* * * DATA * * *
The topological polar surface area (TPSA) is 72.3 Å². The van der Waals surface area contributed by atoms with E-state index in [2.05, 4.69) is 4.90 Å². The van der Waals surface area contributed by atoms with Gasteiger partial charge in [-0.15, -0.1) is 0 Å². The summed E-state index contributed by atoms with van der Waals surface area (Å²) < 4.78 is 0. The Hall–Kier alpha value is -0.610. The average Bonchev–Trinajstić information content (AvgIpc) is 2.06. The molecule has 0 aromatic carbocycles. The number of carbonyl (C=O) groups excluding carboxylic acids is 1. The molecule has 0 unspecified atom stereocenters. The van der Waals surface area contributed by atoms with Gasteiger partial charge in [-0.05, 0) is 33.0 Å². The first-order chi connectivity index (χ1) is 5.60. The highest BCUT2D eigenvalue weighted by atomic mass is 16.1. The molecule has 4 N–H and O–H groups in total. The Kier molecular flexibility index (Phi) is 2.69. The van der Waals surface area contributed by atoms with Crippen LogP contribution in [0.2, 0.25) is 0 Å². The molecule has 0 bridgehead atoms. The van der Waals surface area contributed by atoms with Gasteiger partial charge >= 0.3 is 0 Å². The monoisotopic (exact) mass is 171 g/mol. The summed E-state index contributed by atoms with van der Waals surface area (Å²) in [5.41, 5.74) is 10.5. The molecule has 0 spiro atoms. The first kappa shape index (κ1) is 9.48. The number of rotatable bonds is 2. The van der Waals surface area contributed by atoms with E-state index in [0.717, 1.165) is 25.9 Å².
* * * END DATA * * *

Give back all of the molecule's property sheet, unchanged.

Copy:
The topological polar surface area (TPSA) is 72.3 Å². The van der Waals surface area contributed by atoms with E-state index in [2.05, 4.69) is 4.90 Å². The van der Waals surface area contributed by atoms with Gasteiger partial charge in [-0.15, -0.1) is 0 Å². The summed E-state index contributed by atoms with van der Waals surface area (Å²) < 4.78 is 0. The Hall–Kier alpha value is -0.610. The average Bonchev–Trinajstić information content (AvgIpc) is 2.06. The molecule has 0 aromatic carbocycles. The number of carbonyl (C=O) groups excluding carboxylic acids is 1. The molecule has 0 unspecified atom stereocenters. The van der Waals surface area contributed by atoms with Gasteiger partial charge in [-0.05, 0) is 33.0 Å². The first-order chi connectivity index (χ1) is 5.60. The highest BCUT2D eigenvalue weighted by atomic mass is 16.1. The molecule has 4 N–H and O–H groups in total. The Kier molecular flexibility index (Phi) is 2.69. The van der Waals surface area contributed by atoms with Crippen LogP contribution in [0.2, 0.25) is 0 Å². The molecule has 0 bridgehead atoms. The van der Waals surface area contributed by atoms with Gasteiger partial charge >= 0.3 is 0 Å². The monoisotopic (exact) mass is 171 g/mol. The summed E-state index contributed by atoms with van der Waals surface area (Å²) in [5.41, 5.74) is 10.5. The molecule has 0 spiro atoms. The first kappa shape index (κ1) is 9.48. The number of rotatable bonds is 2. The van der Waals surface area contributed by atoms with E-state index in [0.717, 1.165) is 25.9 Å².